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State aims to combat human trafficking in NW Ohio

COLUMBUS, Ohio (AP) — Ohio is stepping up its fight against human trafficking by raising awareness and giving runaways a safe shelter.

The state this past week approved spending a combination of state and federal money to create a 24-hour shelter in Toledo for young runaways. It also agreed to use just over $500,000 during the next two years to help children's advocacy centers across Ohio learn how to help young victims and their families.

Combating the illegal trade of human beings for commercial sexual exploitation and forced labor has become a priority for Gov. John Kasich and state lawmakers. Victims of human trafficking often are prostituted or pushed to work against their will in sweatshop-type jobs. Some are girls as young as 11.

A new state law signed last year increased penalties and created a fund to help victims.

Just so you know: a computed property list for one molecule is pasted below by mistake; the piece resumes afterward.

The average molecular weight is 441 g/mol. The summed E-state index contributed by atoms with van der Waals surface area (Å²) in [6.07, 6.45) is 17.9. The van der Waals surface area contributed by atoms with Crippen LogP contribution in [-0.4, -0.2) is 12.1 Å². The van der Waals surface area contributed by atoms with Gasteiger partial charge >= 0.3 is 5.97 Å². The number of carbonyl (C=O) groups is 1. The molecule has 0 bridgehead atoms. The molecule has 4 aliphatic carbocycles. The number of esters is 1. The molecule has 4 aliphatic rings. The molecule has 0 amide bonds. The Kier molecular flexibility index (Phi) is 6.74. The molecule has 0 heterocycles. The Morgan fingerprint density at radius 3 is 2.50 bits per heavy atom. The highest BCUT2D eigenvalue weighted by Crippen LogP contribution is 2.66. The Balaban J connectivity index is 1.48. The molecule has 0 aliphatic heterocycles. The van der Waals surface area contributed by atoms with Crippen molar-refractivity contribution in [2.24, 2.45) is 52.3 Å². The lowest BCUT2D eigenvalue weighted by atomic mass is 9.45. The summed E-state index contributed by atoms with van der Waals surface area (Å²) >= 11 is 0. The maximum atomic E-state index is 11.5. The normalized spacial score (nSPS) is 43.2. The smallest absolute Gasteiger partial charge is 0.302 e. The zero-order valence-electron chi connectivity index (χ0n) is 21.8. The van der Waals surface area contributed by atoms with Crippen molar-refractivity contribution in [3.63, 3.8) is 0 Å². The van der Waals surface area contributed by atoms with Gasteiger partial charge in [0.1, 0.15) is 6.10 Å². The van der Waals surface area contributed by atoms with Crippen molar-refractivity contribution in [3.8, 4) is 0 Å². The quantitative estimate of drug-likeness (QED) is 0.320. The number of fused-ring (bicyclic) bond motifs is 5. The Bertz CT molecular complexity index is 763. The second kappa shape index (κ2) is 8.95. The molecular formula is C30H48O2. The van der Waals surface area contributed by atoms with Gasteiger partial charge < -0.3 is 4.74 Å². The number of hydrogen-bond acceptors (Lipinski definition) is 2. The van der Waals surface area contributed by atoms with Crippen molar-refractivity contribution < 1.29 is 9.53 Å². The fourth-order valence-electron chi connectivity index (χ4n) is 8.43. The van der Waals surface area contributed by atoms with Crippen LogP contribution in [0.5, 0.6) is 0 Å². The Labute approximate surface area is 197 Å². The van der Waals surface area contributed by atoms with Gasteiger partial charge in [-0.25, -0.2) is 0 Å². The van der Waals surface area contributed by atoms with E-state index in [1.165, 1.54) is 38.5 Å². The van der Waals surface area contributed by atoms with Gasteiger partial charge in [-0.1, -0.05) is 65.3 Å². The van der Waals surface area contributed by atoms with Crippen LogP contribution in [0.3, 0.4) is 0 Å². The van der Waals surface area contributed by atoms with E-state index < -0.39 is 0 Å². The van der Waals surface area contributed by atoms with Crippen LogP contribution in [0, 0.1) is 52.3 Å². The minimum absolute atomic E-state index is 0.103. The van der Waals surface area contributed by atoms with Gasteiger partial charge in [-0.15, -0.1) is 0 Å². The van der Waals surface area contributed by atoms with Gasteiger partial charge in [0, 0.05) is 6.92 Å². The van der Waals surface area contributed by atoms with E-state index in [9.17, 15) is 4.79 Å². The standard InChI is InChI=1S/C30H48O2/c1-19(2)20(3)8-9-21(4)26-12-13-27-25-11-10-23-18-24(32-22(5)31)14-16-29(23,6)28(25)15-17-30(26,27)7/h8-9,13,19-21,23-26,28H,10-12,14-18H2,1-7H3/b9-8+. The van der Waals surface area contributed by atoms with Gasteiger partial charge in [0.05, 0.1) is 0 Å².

On Friday, a judge in Columbus threw out the criminal record of a human trafficking victim, using a provision in the new law. It was the first time a judge in Ohio had done that, the governor's office said.

"Victims of human trafficking don't deserve to be treated as criminals, but deserve our compassion and support so they can retake control of their lives," Kasich said.

The Ohio Controlling Board this past week approved spending federal funds to support AmeriCorps members who are working on human trafficking issues.

Toledo Area Ministries plans to use part of the money to expand the hours for its drop-in shelter for runaways.

"We try to meet their emergency needs such as food, first-aid, hygiene," she told The (Toledo) Blade. "They can do laundry and settle into a room to sleep for the rest of the night."

Other AmeriCorps members will work with businesses, schools and libraries to put up signs letting runaways know they can go for help.

State officials, meanwhile, said the Ohio Network of Children's Advocacy Centers in 26 locations around the state will get $523,000 to respond to the needs of human trafficking victims and their families.

The centers will use the money to provide medical screenings, forensic interviews and mental health care, Ohio's Department of Job and Family Services said Tuesday. Money also will go toward training, conducting workshops on human trafficking and identifying community resources.

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Information from: The Toledo Free Press.

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